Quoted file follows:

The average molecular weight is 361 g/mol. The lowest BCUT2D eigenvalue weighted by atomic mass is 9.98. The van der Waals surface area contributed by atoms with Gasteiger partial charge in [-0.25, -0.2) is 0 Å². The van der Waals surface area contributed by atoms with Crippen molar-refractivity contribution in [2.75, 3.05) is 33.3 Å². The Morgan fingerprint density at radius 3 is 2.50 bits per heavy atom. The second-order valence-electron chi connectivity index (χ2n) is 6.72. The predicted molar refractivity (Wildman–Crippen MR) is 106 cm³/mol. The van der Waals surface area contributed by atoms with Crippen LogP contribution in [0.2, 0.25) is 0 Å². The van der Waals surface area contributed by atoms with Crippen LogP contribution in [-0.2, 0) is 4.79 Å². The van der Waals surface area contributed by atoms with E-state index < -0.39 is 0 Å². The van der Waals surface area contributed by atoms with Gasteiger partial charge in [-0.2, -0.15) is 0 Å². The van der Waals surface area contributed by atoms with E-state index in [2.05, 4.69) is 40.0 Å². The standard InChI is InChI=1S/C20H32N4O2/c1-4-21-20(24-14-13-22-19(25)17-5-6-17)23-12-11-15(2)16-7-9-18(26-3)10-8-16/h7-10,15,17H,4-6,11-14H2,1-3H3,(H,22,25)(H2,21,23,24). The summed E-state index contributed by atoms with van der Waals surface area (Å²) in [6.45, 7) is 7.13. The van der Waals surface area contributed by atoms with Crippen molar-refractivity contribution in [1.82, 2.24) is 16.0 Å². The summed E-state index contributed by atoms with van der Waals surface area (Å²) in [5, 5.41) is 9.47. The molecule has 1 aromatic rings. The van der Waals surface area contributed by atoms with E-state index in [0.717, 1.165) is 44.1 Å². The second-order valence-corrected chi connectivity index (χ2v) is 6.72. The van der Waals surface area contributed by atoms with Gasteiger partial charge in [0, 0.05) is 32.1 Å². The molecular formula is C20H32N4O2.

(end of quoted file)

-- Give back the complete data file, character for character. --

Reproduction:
The average molecular weight is 361 g/mol. The lowest BCUT2D eigenvalue weighted by atomic mass is 9.98. The van der Waals surface area contributed by atoms with Gasteiger partial charge in [-0.25, -0.2) is 0 Å². The van der Waals surface area contributed by atoms with Crippen molar-refractivity contribution in [2.75, 3.05) is 33.3 Å². The Morgan fingerprint density at radius 3 is 2.50 bits per heavy atom. The second-order valence-electron chi connectivity index (χ2n) is 6.72. The predicted molar refractivity (Wildman–Crippen MR) is 106 cm³/mol. The van der Waals surface area contributed by atoms with Crippen LogP contribution in [0.2, 0.25) is 0 Å². The van der Waals surface area contributed by atoms with Crippen LogP contribution in [-0.2, 0) is 4.79 Å². The van der Waals surface area contributed by atoms with E-state index < -0.39 is 0 Å². The van der Waals surface area contributed by atoms with Gasteiger partial charge in [-0.2, -0.15) is 0 Å². The van der Waals surface area contributed by atoms with E-state index in [2.05, 4.69) is 40.0 Å². The standard InChI is InChI=1S/C20H32N4O2/c1-4-21-20(24-14-13-22-19(25)17-5-6-17)23-12-11-15(2)16-7-9-18(26-3)10-8-16/h7-10,15,17H,4-6,11-14H2,1-3H3,(H,22,25)(H2,21,23,24). The summed E-state index contributed by atoms with van der Waals surface area (Å²) in [6.45, 7) is 7.13. The van der Waals surface area contributed by atoms with Crippen molar-refractivity contribution in [1.82, 2.24) is 16.0 Å². The summed E-state index contributed by atoms with van der Waals surface area (Å²) in [5, 5.41) is 9.47. The molecule has 1 aromatic rings. The van der Waals surface area contributed by atoms with E-state index in [0.717, 1.165) is 44.1 Å². The second-order valence-corrected chi connectivity index (χ2v) is 6.72. The van der Waals surface area contributed by atoms with Gasteiger partial charge in [0, 0.05) is 32.1 Å². The molecular formula is C20H32N4O2.